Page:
EDIT: Absolute has two meanings:
1. Not qualified or diminished in any way; total.
2. Viewed or existing independently and not in relation to other things; not relative or comparative.
(Source: Google Search)
In general, "X, in the absolute sense", means judging X according to an objective standard, rather than a relative standard comparing it to related thing Y. I can run 100 meters in 100 seconds is (or rather, would be, as I can't) an absolute measurement. I can run faster than you is a relative measurement (probably the same caveat applies). "In the absolute sense" is used to designate an absolute standard in a case where both a relative and an absolute standard could be applied.
As for the first example, it appears to be a (negative)online hotel review. It does not make sense to me either. When people write online, especially if they are complaining, they tend to write quickly, and not check what they wrote for errors.
EDIT: If I were to guess, I would say that the hotel had displayed an aggregate score of 4/5. However, the writer of the first example had a very bad experience there. Therefore, the writer of the first example claims that in their view, the only way that the aggregate score can be reached is if is based on a comparison to something else (a relative standard, rather than an absolute one). Alternatively, the author is using the first definition of absolute, in which case, the first example could be re-written as "I would absolutely not rate this place 4/5" or "There are no circumstances in which I would rate this place 4/5" Note that this is conjecture; more context is needed to be sure of which, if either, is correct. I maintain that in either case, the reason for your confusion is the example is badly written, as it is confusing, not only for you, the English learner, but also for myself, the native English speaker. In either case, the entire phrase "In any absolute sense" can be removed from the sentence without changing the meaning of the example, except perhaps removing some of the zeal and vehemence of the author's condemnation.
In the second and third examples, the usage is the same. Absolute is being used as an antonym(opposite) of relative. You can replace absolute with relative, and that phrase, if not the whole section with reverse in meaning.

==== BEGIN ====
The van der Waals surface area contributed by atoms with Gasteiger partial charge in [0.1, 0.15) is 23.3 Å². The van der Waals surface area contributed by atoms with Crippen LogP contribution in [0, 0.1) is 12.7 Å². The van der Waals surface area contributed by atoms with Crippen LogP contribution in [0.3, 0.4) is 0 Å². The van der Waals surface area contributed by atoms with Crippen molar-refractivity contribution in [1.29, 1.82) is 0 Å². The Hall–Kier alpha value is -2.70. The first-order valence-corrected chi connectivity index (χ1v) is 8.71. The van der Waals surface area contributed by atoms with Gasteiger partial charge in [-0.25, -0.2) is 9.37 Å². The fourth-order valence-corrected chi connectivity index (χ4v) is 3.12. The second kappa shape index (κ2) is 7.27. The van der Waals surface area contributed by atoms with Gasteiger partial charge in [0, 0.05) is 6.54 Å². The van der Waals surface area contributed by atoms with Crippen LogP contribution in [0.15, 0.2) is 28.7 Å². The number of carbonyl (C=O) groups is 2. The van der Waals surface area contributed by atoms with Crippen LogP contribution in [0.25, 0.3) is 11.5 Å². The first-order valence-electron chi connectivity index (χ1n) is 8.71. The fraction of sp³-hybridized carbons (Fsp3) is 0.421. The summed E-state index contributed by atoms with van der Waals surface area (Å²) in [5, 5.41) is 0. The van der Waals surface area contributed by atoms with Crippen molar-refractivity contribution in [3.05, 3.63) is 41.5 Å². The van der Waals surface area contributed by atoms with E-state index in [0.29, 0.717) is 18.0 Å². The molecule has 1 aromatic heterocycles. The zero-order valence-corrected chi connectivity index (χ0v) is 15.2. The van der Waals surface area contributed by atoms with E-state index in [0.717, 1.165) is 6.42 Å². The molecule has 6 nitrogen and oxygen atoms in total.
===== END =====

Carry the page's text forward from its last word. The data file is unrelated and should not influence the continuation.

In the second example, the speaker is saying that as we learn about a subject, we realize that there is more to the subject than we originally thought. Imagine that there are 10 levels to a subject. You understand one level; thus, you understand 1/10th of the subject. As you study the second level, you discover that there are in fact 100 levels of the subject, so in reality you now know 2/100ths or 1/50th of the subject. Relatively, you doubled your knowledge of the subject from one level to two. However, in the absolute sense, the percentage of the subject that you know decreases by a factor of 5. This may be confusing, which is why the author noted that it is paradoxical*.
In the third example, the author states that the phrase is unusual but correct. Thus, (guessing here, as there is not enough context to say definitively) it is incorrect by the relative standard that it sounds unusual, but is correct on the absolute standard of following all of the rules of English grammar.
EDIT: You are correct, policewala. In the third example, the relative standard is comparing it to the way of expressing the thought(the idioms, as you said), measured by how easy or difficult it is for the audience to understand. The absolute standard to what degree the example follows the rules of English grammar.
*It may also be confusing because the author of the section worded it poorly; I certainly think so. Strictly speaking, we don't become more ignorant on any scale, absolute or otherwise, we simply gain a more accurate evaluation of our level of knowledge, both originally and at its new level.